AFTER receiving over 70 eligible entries from 5 countries around the world, the winner of the $25,000 Dhahan Prize for Punjabi Literature is Avtar Singh Billing’s novel Khali Khoohaan di
Katha (The Story of Empty Wells).
Based in Vancouver, Canada, The Dhahan Prize for Punjabi Literature aims to inspire the creation of Punjabi literature across borders, bridging Punjabi communities around the world, and promoting Punjabi literature on a global scale.
The Dhahan Prize awards $25,000 CDN annually to one “best book in fiction” published in either of the two Punjabi scripts, Gurmukhi or Shahmukhi. Two runner-up prizes of $5,000 are also awarded, with the provision that both scripts are represented among the three winners. The Dhahan Prize is awarded by Canada India Education Society (CIES) in partnership with the Department of Asian Studies in the Faculty of Arts at University of British Columbia (UBC). The prize is funded by an endowment from Barj and Rita Dhahan, and family and friends.
The winners of the inaugural Dhahan Prize in Punjabi Literature are:
* First Prize of $25,000: Khali Khoohaan di Katha (Novel) by Avtar Singh Billing (Gurmukhi script)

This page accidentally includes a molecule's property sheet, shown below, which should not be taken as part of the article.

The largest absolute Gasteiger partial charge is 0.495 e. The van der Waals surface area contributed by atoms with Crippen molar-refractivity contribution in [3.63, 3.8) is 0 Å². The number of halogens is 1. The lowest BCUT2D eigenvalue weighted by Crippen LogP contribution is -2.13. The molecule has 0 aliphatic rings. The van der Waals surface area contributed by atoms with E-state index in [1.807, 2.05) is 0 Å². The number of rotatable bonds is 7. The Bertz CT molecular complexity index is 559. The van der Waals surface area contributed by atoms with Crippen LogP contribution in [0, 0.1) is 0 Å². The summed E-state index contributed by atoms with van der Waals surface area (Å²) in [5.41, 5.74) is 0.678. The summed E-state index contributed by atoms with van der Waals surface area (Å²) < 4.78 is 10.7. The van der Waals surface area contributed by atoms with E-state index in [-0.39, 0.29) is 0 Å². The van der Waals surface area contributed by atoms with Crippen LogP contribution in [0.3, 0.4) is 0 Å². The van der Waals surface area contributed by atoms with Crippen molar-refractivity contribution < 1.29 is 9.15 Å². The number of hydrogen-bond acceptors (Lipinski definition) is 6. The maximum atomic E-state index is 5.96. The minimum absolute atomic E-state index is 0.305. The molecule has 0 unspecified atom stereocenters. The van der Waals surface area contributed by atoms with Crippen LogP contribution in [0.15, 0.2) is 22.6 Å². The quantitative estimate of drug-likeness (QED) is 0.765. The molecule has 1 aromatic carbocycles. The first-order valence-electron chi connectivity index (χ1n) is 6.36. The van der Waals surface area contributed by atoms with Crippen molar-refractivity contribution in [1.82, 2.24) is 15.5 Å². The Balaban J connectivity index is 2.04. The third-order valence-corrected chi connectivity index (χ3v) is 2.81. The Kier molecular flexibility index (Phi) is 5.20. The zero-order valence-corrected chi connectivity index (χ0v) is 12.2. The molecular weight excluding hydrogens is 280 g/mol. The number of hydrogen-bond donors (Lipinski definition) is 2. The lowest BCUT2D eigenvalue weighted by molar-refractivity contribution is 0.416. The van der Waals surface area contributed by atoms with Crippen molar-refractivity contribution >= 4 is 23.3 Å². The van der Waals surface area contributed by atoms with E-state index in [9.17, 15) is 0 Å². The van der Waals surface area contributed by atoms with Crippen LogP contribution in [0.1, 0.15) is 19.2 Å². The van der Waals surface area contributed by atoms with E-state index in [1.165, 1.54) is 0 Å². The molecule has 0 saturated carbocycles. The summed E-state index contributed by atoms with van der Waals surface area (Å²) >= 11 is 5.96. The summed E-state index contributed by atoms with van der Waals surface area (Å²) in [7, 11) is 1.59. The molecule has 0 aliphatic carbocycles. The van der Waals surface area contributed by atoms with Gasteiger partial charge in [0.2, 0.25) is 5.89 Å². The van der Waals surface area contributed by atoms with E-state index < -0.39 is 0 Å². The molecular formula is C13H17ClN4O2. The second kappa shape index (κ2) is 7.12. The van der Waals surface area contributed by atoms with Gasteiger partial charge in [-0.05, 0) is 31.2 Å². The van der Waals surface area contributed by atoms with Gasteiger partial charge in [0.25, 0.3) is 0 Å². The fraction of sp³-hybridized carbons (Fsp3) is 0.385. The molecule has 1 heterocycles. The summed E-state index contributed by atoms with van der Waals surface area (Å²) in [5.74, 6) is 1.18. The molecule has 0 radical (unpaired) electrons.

* Runner-up Prize of $5,000: Ik Raat da Samunder (Short stories) by Jasbir Bhullar (Gurmukhi script)
* Runner-up Prize of $5,000: Kbooter, Bnairy te Galian (Short stories) by Zubair Ahmed (Shahmukhi script)
“I feel happy and lucky to be the first author to win the prestigious, inaugural Dhahan Prize in Punjabi Literature,” said Billing, author of Khali Khoohan di Katha. “[Canada India Education Society] and the University of British Columbia have really created history by establishing such a unique, international award for Punjabi fiction. I feel proud that the Punjabi literary world found my sixth novel worthy of this honour.”
Punjabi literature has a long and rich literary heritage and is produced around the world. Barj S. Dhahan, co-founder of CIES said: “Punjabi has been a Canadian language for 115 years and it is exciting that this prize is uniquely a Canadian undertaking.”
The Prize Advisory Committee has been central to developing an independent and impartial jury of senior writers and scholars to adjudicate the prize. Professor Anne Murphy, chair of the prize advisory committee said: “We have three juries: one to choose Shahmukhi books, one for Gurmukhi books, and one Central Jury that determines the winner. There is no overlap among the juries and the names of members are not disclosed until after adjudication is complete. It is crucial that we always maintain a strong and fair process.”
On Friday, October 24, the Dhahan Prize will host a public reading at SFU Surrey from 6:30 – 8 p.m., followed by a reception. Prize winners will read from their winning books in Punjabi, with translation to English. The evening is co-presented with SFU World Literature Program, and will include a question and answer portion, as well as a reception to mingle with our honoured guests. The next day, on Saturday, October 25, the winners of the Dhahan Prize in Punjabi Literature will be honoured at a gala reception at the Museum of Anthropology at University of British Columbia.
More information can be found at www.dhahanprize.com